Depending on the copy, Bram Stoker's Dracula can run up to 400 pages, but it continues to grow in length throughout the years.
Dracula is not only a classic novel, it’s a classic horror novel. Since it was first published in 1897, it has inspired additional books, films and countless other adaptations in media. Can you just imagine if all of those offshoots were included in the original novelization?
I’m a big Dracula fan and I’m always interested to see new stakes, I mean takes, especially when they cross paths with my other loves. The character of Dracula has made several notable comic book appearances through the years but now Gary Gerani and Stuart Sayger give us something exciting and different with IDW Publishing’s Bram Stoker’s Death Ship.
The premise of the four-issue series is simple. It follows the voyage of the Russian ship, the Demeter, whose job it was to transport Dracula from Transylvania to England along with boxes of his homeland’s soil. That included the one, unbeknownst to them, with him in it. In the novel, the ship washes up on England’s shore, Dracula disembarks as a wolf and the story continues. Few selections from the Captain’s log are included.
Bram Stoker’s Death Ship fills in the gaps and shows us the reality of the doomed voyage in pure horror movie form. Good thing it’s being written by Gerani, who wrote Pumpkinhead.
This isn’t the first time something like this has been tried in existing entertainment. The Wachowski Brothers attempted something similar with Enter the Matrix, the video game companion that expanded upon the sequels to The Matrix and Ender’s Shadow developed a whole other side to the story we didn’t see in the original Ender’s Game.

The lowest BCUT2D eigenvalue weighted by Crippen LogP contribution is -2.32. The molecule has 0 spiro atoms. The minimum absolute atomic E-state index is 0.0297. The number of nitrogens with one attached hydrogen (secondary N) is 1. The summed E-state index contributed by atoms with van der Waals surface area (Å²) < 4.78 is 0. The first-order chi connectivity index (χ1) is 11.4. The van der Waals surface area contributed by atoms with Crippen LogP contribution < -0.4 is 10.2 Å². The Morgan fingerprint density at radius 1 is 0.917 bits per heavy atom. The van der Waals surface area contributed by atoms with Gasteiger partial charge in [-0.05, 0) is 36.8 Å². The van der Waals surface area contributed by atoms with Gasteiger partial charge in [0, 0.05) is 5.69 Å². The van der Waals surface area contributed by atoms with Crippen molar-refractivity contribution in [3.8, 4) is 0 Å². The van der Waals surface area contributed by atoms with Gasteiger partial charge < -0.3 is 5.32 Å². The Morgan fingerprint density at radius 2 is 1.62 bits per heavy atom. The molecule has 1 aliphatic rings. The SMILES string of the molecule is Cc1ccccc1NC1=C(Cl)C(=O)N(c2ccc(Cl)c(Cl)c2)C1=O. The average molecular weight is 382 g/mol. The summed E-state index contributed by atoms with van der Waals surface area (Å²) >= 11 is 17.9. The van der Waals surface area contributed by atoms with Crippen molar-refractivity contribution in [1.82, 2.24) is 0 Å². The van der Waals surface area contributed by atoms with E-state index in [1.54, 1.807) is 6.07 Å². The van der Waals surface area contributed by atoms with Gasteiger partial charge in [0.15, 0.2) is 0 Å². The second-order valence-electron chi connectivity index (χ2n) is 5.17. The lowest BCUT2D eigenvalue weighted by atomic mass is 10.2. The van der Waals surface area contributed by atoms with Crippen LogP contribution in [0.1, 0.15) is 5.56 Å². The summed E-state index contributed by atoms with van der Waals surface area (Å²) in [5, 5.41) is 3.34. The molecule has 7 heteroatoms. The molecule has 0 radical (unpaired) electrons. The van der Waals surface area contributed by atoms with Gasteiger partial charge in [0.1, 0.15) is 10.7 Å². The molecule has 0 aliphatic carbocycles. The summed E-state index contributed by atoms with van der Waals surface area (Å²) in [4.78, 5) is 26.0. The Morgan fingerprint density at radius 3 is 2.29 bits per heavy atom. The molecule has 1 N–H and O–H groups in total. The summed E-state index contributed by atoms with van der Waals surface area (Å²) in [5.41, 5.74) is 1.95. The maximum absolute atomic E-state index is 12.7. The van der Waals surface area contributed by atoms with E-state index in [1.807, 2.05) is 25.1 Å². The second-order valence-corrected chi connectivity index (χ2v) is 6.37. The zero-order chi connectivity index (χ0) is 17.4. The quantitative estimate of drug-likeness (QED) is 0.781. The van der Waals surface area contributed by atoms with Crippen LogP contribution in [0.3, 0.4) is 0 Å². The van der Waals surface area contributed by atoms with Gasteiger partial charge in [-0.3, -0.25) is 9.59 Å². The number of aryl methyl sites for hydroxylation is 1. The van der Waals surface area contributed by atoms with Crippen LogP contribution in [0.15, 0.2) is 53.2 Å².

This isn’t the first time a comic has explored a gap in famous literary work either. Wonderland by Tommy Kovac and Sonny Liew shows us who the mysterious Maryanne is that the White Rabbit refers to very briefly at the beginning of Alice’s Adventures in Wonderland.
Whereas Wonderland was bright and bubbly, Bram Stoker’s Death Ship is dark and gritty. As it should be. Sayger really sets the mood for those countless days and nights at sea.
“This book is really creepy,” said IDW’s Senior Editor, Bob Schreck. “If you love the Bram Stoker original, you’re absolutely going to love this comic book series, as both Gary and Stuart worked very hard to capture that sense of dread in the pit of your stomach and stark raving mind-shattering fear.”
And truthfully? It really is creepy, classic horror. In issue number one, (in stores now) we’re introduced to our crewmembers. I was already taking bets on which one would be the first to go and which would make it to issue four.
You can’t really go wrong when starting with something that’s already been successful and IDW picked a great one here. In fact, a screenplay titled The Last Voyage of the Demeter written by Bragi Schut ten years ago, could be made into a film soon. But knowing Hollywood, we could be waiting another ten years for that.
Do yourself a favor and go pick up Bram Stoker’s Death Ship, issue two hits stores June 30.